There were no such flaws with the quesadilla, which was conceptually the most conventional of these starters. The savory duck meat in mildly spicy mole´ sauce was made even better by alternating bites with the pickled white and purple onion. The guacamole with green apple added a cooling, tart crunch whenever it was applied.
We continued with a short rib empanada, fried oyster torta, and a carnitas taco. I ordered a “El Cinturon” cocktail because my previous beverage had unaccountably run dry. This was the most interesting drink of the evening – a flamed cocktail of aged tequila, cinnamon, orange, and chocolate bitters. Though the drinks here are on the expensive side, this is one I’d definitely come back for.
The empanada is as much a visual as a taste delight. Photo by Jason Speth
The empanada filled with short rib meat was served under an over-easy fried egg and over some red mole sauce with corn, microgreens, and cotija on the side. Before digging in I paused to admire it. The people here understand how well-presented food delights the eye and stimulates the palate. This was beautiful while still true to its rustic roots as a meat pie. It was tasty, too. The flaky dough was soft rather than crisp, but fine for mopping up the sauce.
The fried oyster torta was a misnomer. What makes a sandwich a torta is the use of a soft, yeastless bun. This was served on very good baguette. I’m not complaining, as I liked it much better that way. But it was more like an oyster po-boy sandwich with a kick of chipotle aioli and more of those tasty purple onions. (The onions are on almost every dish, but if you’re allergic you can ask for them to be left out. In fact, if you have any allergy you should let your server know, because the menu here doesn’t include every ingredient.)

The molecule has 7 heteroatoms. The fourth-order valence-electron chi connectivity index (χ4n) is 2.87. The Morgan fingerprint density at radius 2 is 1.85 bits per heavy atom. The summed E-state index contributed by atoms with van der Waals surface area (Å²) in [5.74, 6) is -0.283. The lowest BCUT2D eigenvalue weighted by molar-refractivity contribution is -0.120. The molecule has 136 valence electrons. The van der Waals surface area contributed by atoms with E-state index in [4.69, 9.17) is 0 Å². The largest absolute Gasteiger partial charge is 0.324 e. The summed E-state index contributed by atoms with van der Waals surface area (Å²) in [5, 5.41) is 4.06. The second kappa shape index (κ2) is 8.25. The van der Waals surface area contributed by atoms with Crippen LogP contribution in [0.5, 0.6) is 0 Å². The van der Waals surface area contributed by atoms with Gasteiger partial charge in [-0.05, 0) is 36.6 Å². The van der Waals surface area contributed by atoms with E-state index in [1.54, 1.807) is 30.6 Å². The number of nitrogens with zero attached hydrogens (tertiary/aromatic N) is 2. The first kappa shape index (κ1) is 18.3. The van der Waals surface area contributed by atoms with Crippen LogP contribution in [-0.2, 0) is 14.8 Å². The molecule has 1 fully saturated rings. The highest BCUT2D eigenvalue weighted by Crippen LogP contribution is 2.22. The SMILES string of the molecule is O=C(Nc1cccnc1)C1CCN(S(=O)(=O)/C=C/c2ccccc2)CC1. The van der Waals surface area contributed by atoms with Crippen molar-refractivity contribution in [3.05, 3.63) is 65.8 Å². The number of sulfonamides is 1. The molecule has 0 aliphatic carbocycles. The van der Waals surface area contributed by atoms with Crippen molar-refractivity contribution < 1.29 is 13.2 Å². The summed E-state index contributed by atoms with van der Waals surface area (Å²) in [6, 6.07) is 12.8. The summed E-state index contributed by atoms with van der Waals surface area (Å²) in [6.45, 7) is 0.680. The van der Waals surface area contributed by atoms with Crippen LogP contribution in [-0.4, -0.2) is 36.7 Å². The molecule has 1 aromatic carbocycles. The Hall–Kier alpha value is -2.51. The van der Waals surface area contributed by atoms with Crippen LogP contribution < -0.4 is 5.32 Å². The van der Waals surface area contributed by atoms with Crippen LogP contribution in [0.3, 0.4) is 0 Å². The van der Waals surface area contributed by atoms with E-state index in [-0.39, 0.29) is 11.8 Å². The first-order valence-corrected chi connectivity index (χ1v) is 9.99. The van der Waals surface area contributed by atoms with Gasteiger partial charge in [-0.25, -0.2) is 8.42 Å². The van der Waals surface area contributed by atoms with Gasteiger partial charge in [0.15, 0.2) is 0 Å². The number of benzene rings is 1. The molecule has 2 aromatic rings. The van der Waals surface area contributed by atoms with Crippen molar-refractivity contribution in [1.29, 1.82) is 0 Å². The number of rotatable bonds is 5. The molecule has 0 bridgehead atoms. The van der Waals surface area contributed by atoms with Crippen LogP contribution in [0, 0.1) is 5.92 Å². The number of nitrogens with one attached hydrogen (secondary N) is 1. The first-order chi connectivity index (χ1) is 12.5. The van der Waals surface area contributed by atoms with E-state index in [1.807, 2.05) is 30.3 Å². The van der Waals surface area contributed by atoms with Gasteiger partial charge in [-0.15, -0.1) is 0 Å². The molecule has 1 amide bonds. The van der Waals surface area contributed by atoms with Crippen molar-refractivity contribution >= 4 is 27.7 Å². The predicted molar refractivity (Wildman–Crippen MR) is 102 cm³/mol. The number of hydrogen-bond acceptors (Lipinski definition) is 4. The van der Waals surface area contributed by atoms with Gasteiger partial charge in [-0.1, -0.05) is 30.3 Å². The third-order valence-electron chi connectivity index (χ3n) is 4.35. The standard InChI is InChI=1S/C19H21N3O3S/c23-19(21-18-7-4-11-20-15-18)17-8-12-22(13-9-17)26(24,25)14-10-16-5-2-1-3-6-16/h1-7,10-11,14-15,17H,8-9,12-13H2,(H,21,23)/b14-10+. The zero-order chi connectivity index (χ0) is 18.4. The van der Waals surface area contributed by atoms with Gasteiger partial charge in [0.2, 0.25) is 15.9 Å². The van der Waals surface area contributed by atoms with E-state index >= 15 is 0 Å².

The sandwich was served with homemade potato chips that had been dusted with a dry Mexican spice. If you prefer them without the spice, that can be arranged too.
I ordered the taco because I wanted to try something that’s my usual benchmark for Mexican restaurants. They aced the flavor. It was concentrated porkiness, very moist and juicy – so much so that the tortilla fell to bits after one bite. I sampled it with a bit of the house-made hot sauce and it was even better. That sauce is flavorful rather than just hot, and I considered buying a bottle.
We finished with churros, presented in a twist so they looked like Dali-esque doughnuts by their bowl of thick dipping chocolate. If the chili lime sugar is traditional, it’s a tradition I’m not familiar with, but it’s an interesting twist. I would have been happy with the cinnamon-laced chocolate sauce, but my companions preferred it this way.
Our meal for three ran $152, of which $58 was for our five cocktails. This was not a Mexican experience like any other in the South Bay. Dia de Campo will inevitably be compared to their neighbor Palmilla, a compliment since that establishment previously had the modern Mexican arena to itself. Both bring Mexican food into the 21st century and use prime ingredients. Dia de Campo adds a hefty shot of daring experimentalism. Hermosa Beach is an unlikely center for this particular breed of culinary elan, but we have geniuses in our midst who have decided to see what can be done with foods from south of the border, and genius makes its own rules.
Mon. — Wed., 5 to 10 p.m. Thus. 5 p.m. to 12:30 a.m. Fri. 3p.m. – 1 a.m., Sat. noon to 1 a.m. Sun. noon to 9 p.m. Valet parking adjacent (small cars only), street parking, lot in back. Full bar, wheelchair access okay, some vegetarian items, reservations recommended. Menu at diadecamponb. 1238 Hermosa Avenue, Hermosa Beach. (310) 379-1829.